"Cognitive impairment and recovery from alcoholism," ALCOHOL ALERT (July 2001), 53. "Alcohol use over a period of time, even at low levels of drinking, can produce varying degrees of cognitive damage, a problem that is of particular concern because alcohol is so widespread. Thus, the brain's self-repairing ability may help defer or reduce alcohol-induced cognitive problems among a large portion of the population. Second, the brain's ability to rewire itself may have implications in terms of adolescent drinking. Recent evidence suggests that the adolescent brain, which is still forming important cellular connections, is more vulnerable than the adult brain to alcohol-induced damage. The brain's ability to rewire important neurological systems might help mitigate a lifetime of cognitive difficulties resulting from chronic drinking during adolescence, but we do no yet know if this is true.")

Crego, A.; Holguin, S. R., Parada, M.; Mota, N., Corral, M.; Cadaverira, E.; "Binge drinking affects attentional visual working memory processing in young university students", ALCOHOLISM: CLINICAL AND EXPERIMENTAL RESEARCH (2009), 33 (11): 1870-9. Binge drinking (BD) typically involves heavy drinking over a short time, followed by a period of abstinence, and is common among young people, especially university students. Animal studies have demonstrated that this type of alcohol consumption causes brain damage, especially int nonmature brain. The aim of this study was to determine how BD affects brain functioning in male and female university students, during the performance of a visual working memory task. The researchers used event-related electrophysiological brain response (ERP) technique to measure the students' brain response to a visual working memory task. The study found: students who were binge drinkers displayed anomalies during execution of the task, even when they correctly executed the task; binge drinkers required greater attentional processing during the task to finish it correctly; the binge drinking students had difficulties differentiating between relevant and irrelevant stimuli; and binge drinking students displayed less efficiency in distributing attentional and working memory resources between the different information presented during the task. The authors concluded that healthy adolescents and young people who binge drink--even only once or twice a week, and who do not display chronic alcohol consumption or alcohol dependence, "may suffer alterations at the electrophysiological level in attentional and working memory processing. This study is another in the long list of research that shows that binge-type drinking is harmful and can have long-term consequences.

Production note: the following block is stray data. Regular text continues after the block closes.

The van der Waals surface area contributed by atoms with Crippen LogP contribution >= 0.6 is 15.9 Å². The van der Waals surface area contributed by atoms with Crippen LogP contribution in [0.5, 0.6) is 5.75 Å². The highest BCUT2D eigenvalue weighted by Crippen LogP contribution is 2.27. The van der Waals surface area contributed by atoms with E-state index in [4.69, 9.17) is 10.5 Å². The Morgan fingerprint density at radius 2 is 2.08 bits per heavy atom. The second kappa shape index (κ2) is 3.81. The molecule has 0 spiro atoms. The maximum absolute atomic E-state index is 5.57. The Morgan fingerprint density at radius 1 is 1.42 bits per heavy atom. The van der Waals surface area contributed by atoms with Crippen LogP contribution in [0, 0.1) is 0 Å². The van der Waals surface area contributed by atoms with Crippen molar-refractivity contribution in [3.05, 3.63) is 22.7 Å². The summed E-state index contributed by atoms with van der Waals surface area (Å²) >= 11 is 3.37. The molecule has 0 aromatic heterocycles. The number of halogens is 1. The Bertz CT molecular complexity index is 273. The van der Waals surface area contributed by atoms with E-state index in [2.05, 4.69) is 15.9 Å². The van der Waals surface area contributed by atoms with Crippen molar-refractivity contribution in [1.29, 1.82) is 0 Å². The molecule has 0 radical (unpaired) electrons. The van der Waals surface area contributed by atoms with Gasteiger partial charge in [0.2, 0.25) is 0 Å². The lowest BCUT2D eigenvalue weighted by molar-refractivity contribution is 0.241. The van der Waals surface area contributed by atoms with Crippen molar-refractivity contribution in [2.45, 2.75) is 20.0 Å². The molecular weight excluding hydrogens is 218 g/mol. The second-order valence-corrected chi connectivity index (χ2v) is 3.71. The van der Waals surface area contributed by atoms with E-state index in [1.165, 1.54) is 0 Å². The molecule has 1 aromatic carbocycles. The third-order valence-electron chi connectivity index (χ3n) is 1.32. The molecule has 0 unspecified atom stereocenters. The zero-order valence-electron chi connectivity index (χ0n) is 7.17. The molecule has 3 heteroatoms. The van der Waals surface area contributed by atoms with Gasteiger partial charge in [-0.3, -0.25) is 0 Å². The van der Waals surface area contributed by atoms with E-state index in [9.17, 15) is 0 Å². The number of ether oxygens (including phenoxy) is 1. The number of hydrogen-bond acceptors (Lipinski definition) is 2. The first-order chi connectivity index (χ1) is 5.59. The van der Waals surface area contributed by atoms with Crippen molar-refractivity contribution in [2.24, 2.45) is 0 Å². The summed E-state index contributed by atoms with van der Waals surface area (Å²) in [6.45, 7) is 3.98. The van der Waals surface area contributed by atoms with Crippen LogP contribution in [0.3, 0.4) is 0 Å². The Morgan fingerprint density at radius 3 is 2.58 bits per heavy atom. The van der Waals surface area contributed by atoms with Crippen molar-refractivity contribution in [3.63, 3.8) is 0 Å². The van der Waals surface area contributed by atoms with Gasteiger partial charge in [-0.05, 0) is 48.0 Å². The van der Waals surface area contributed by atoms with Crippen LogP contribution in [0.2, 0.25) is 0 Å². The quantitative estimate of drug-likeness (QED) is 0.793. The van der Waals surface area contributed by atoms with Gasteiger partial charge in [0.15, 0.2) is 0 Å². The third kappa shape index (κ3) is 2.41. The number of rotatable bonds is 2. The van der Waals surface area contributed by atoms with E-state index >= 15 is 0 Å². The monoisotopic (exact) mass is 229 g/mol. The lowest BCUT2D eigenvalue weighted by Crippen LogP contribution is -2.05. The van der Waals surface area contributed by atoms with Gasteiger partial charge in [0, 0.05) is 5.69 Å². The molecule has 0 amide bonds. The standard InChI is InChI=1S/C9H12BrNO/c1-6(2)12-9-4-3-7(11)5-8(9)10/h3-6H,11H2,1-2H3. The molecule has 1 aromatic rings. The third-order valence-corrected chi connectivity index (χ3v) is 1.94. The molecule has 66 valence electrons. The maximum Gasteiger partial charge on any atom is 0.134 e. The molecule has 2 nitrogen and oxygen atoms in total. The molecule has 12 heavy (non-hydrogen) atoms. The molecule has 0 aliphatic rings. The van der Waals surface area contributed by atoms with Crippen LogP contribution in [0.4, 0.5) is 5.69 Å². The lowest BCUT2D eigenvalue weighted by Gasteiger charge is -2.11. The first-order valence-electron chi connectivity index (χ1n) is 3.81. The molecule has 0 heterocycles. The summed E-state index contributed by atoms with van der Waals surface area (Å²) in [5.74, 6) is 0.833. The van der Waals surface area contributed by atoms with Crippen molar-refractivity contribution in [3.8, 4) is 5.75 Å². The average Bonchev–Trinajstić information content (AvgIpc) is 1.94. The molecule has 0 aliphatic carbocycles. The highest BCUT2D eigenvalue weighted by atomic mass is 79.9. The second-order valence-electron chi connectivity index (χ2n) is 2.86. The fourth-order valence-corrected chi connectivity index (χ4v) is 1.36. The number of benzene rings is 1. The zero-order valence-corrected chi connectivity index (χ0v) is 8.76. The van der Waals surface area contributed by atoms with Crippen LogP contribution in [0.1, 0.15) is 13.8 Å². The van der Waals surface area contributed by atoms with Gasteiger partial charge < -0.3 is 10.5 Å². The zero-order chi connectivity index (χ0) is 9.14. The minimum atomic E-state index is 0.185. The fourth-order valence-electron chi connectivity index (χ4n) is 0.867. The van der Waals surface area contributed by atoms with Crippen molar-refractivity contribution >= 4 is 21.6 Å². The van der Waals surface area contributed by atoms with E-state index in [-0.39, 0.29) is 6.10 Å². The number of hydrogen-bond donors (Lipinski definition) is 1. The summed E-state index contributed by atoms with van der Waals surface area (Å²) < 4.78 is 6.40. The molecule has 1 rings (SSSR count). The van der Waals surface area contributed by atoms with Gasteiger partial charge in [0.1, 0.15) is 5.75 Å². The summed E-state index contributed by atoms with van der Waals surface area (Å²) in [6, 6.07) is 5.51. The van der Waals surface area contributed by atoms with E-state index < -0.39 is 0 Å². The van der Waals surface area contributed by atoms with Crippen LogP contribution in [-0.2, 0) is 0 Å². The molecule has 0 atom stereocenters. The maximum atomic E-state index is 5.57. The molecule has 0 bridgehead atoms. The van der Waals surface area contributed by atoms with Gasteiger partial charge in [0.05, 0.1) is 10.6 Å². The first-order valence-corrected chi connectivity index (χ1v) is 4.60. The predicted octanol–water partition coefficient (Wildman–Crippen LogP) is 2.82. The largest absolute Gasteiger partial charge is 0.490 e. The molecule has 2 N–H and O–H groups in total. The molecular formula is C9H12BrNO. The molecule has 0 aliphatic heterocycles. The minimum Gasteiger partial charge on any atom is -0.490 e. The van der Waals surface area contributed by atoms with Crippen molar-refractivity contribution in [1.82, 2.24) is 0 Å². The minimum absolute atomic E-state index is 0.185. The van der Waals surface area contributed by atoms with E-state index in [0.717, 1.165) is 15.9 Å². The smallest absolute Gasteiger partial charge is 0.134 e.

Davis, L. C,,; Hendershot, C. S.; George, W. H.; Norris, J.; Heiman, J. R.; "Alcohol's effects on sexual decision making: an integration of alcohol myopia and individual differences", JOURNAL OF STUDIES ON ALCOHOL AND DRUGS (2007), 68 (6): 843-852. Male and female participants (N = 61) rated their perceptions of unprotected sex consequences, received alcoholic (target breath alcohol concentration = .10%) or nonalcoholic drinks, and completed a risky sexual decision-making task that included a quantitative measure of sexual decision-making cue attention. Intoxicated participants were more attentive to impelling cues and reported greater sexual risk intentions than sober participants. Mediational analyses indicated that attention to cues fully mediated the alcohol-sexual risk intention relationship. Moderational analyses revealed that alcohol's focusing effect acts in conjunction with preexisting individual perceptions to influence cue salience directly and sexual risk intentions indirectly. Findings demonstrate the importance of examining predispositional tendencies when investigating alcohol myopia as a mediating mechanism underlying the alcohol-risky sex relationship.